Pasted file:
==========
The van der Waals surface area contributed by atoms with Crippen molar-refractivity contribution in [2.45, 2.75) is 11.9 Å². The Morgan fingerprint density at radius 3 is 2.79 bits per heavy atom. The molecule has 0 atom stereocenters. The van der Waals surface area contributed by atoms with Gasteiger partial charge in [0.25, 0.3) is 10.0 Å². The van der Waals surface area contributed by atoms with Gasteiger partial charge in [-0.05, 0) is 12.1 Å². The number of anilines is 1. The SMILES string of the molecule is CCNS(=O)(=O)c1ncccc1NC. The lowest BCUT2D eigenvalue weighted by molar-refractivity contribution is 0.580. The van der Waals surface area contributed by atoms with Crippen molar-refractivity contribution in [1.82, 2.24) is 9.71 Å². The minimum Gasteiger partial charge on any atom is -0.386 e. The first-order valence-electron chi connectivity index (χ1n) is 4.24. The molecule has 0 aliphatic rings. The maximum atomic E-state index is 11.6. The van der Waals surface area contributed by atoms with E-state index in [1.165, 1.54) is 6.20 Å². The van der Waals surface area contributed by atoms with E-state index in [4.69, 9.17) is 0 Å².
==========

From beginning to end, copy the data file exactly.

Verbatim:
The van der Waals surface area contributed by atoms with Crippen molar-refractivity contribution in [2.45, 2.75) is 11.9 Å². The Morgan fingerprint density at radius 3 is 2.79 bits per heavy atom. The molecule has 0 atom stereocenters. The van der Waals surface area contributed by atoms with Gasteiger partial charge in [0.25, 0.3) is 10.0 Å². The van der Waals surface area contributed by atoms with Gasteiger partial charge in [-0.05, 0) is 12.1 Å². The number of anilines is 1. The SMILES string of the molecule is CCNS(=O)(=O)c1ncccc1NC. The lowest BCUT2D eigenvalue weighted by molar-refractivity contribution is 0.580. The van der Waals surface area contributed by atoms with Crippen molar-refractivity contribution in [1.82, 2.24) is 9.71 Å². The minimum Gasteiger partial charge on any atom is -0.386 e. The first-order valence-electron chi connectivity index (χ1n) is 4.24. The molecule has 0 aliphatic rings. The maximum atomic E-state index is 11.6. The van der Waals surface area contributed by atoms with E-state index in [1.165, 1.54) is 6.20 Å². The van der Waals surface area contributed by atoms with E-state index in [4.69, 9.17) is 0 Å².